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    @UlysseBN comm can work with arbitrarily large files as long as they are sorted because it only ever needs to hold three lines in memory (I'm guessing GNU comm would even know to keep just a prefix if the lines are really long). The grep solution needs to keep all the search expressions in memory. – tripleee Dec 8 '17 at 5:44
perl -ne 'print if ($seen{$_} .= @ARGV) =~ /10$/'  file1 file2
  • this is working better than the comm command as it searches each line of file1 in file2 where comm will only compare if line n in file1 is equal to line n in file2. – teriiehina Oct 11 '14 at 12:32
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    @teriiehina: No; comm does not simply compare line N in file1 with line N in file2. It can perfectly well manage a series of lines inserted in either file (which is equivalent to deleting a series of lines from the other file, of course). It merely requires the inputs to be in sorted order. – Jonathan Leffler Jul 22 '15 at 14:24
  • Better than comm answers if one wants to keep the order. Better than awk answer if one don't want duplicates. – tuxayo Jul 13 '16 at 13:16
  • An explanation is here: stackoverflow.com/questions/17552789/… – Chris Koknat Aug 25 '17 at 23:18
awk 'NR==FNR{a[$1]++;next} a[$1] ' file1 file2

On limited version of Linux (like a QNAP (nas) I was working on) :
- comm did not exist
- grep -f file1 file2 can cause some problems as said by @ChristopherSchultz and using grep -F -f file1 file2 was really slow (more than 5 minutes - not finished it - over 2-3 seconds with the method below on files over 20MB)

So here is what I did :

sort file1 > file1.sorted
sort file2 > file2.sorted

diff file1.sorted file2.sorted | grep "<" | sed 's/^< *//' > files.diff
diff file1.sorted files.diff | grep "<" | sed 's/^< *//' > files.same.sorted

If "files.same.sorted" shall have been in same order than the original ones, than add this line for same order than file1 :

awk 'FNR==NR {a[$0]=$0; next}; $0 in a {print a[$0]}' files.same.sorted file1 > files.same

or, for same order than file2 :

awk 'FNR==NR {a[$0]=$0; next}; $0 in a {print a[$0]}' files.same.sorted file2 > files.same

If the two files are not sorted yet, you can use:

comm -12 <(sort a.txt) <(sort b.txt)

and it will work, avoiding the error message comm: file 2 is not in sorted order when doing comm -12 a.txt b.txt.

  • You're right, but this is essentially repeating another answer, which really doesn't provide any benefit. If you decide to answer an older question that has well established and correct answers, adding a new answer late in the day may not get you any credit. If you have some distinctive new information, or you're convinced the other answers are all wrong, by all means add a new answer, but 'yet another answer' giving the same basic information a long time after the question was asked usually won't earn you much credit. – Jonathan Leffler Sep 21 '17 at 6:47
  • I didn't even see this answer @JonathanLeffler because this part was at the very end of the answer, mixed with other elements of answer before. While the other answer is more precise, the benefit of mine I think is that for someone who wants for a quick solution will only have 2 lines to read. Sometimes we're looking for detailed answer and sometimes we are in a hurry and a quick-to-read ready-to-paste answer is fine. – Basj Sep 21 '17 at 10:28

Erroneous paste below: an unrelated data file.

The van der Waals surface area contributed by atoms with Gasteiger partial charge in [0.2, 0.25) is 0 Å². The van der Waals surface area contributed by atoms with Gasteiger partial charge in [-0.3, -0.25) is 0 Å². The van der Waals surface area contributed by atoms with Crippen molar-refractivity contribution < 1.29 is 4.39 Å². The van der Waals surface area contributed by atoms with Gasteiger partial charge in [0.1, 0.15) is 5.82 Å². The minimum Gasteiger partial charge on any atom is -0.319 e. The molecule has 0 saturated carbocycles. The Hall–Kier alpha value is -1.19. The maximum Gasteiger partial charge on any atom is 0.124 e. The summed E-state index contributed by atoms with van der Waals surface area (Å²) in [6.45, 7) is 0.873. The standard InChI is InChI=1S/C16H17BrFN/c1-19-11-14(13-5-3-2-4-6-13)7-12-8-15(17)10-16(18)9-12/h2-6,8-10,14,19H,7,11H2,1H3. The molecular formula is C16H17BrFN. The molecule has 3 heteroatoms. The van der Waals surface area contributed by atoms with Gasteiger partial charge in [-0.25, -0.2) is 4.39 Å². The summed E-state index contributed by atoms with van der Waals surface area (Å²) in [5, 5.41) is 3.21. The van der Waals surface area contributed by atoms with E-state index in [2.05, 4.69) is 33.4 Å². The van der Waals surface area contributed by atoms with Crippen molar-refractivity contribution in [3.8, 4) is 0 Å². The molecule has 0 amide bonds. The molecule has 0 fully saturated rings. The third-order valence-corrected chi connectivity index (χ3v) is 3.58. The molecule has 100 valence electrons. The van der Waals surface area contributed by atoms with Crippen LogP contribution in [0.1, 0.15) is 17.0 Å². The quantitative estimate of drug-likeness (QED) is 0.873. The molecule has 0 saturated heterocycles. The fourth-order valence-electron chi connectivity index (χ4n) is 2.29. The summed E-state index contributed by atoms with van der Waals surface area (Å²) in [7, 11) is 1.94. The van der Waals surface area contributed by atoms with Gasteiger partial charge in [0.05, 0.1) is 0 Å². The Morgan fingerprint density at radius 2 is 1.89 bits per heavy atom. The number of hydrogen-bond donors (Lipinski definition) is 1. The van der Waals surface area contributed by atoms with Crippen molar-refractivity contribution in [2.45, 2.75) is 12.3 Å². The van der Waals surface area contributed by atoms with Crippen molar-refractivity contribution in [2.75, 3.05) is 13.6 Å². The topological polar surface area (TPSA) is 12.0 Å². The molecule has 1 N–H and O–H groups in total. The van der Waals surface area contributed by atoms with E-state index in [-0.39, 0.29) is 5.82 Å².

• Also I don't care about credit / rep, I didn't post for this purpose. – Basj Sep 21 '17 at 10:35
  • 1
    Notice also that the process substitution syntax <(command) is not portable to POSIX shell, though it works in Bash and some others. – tripleee Dec 8 '17 at 5:37

Just for reference if someone is still looking on how to do this for multiple files, see the linked answer to Finding matching lines across many files.


Combining these two answers (ans1 and ans2), I think you can get the result you are needing without sorting the files:

#!/bin/bash
ans="matching_lines"

for file1 in *
do 
    for file2 in *
        do 
            if  [ "$file1" != "$ans" ] && [ "$file2" != "$ans" ] && [ "$file1" != "$file2" ] ; then
                echo "Comparing: $file1 $file2 ..." >> $ans
                perl -ne 'print if ($seen{$_} .= @ARGV) =~ /10$/' $file1 $file2 >> $ans
            fi
         done 
done

Simply save it, give it execution rights (chmod +x compareFiles.sh) and run it. It will take all the files present in the current working directory and will make an all-vs-all comparison leaving in the "matching_lines" file the result.

Things to be improved:

  • Skip directories
  • Avoid comparing all the files two times (file1 vs file2 and file2 vs file1).
  • Maybe add the line number next to the matching string
rm file3.txt

cat file1.out | while read line1
do
        cat file2.out | while read line2
        do
                if [[ $line1 == $line2 ]]; then
                        echo $line1 >>file3.out
                fi
        done
done

This should do it.

  • 1
    tried to format your code - please check, edit and improve :-) – kleopatra Sep 1 '13 at 9:54
  • Thanks for formatting it. – Alan Joseph Sep 2 '13 at 11:36
  • 1
    You should probably use rm -f file3.txt if you're going to delete the file; that won't report any error if the file doesn't exist. OTOH, it would not be necessary if your script simply echoed to standard output, letting the user of the script choose where the output should go. Ultimately, you'd probably want to use $1 and $2 (command line arguments) instead of fixed file names (file1.out and file2.out). That leaves the algorithm: it is going to be slow. It is going to read file2.out once for each line in file1.out. It'll be slow if the files are big (say multiple kilobytes). – Jonathan Leffler Jul 22 '15 at 14:42
  • While this can nominally work if you have inputs which doesn't contain any shell metacharacters (hint: see what warnings you get from shellcheck.net), this naive approach is terribly inefficient. A tool like grep -F which reads one file into memory and then does a single pass over the other avoids looping repeatedly over both input files. – tripleee Dec 8 '17 at 5:40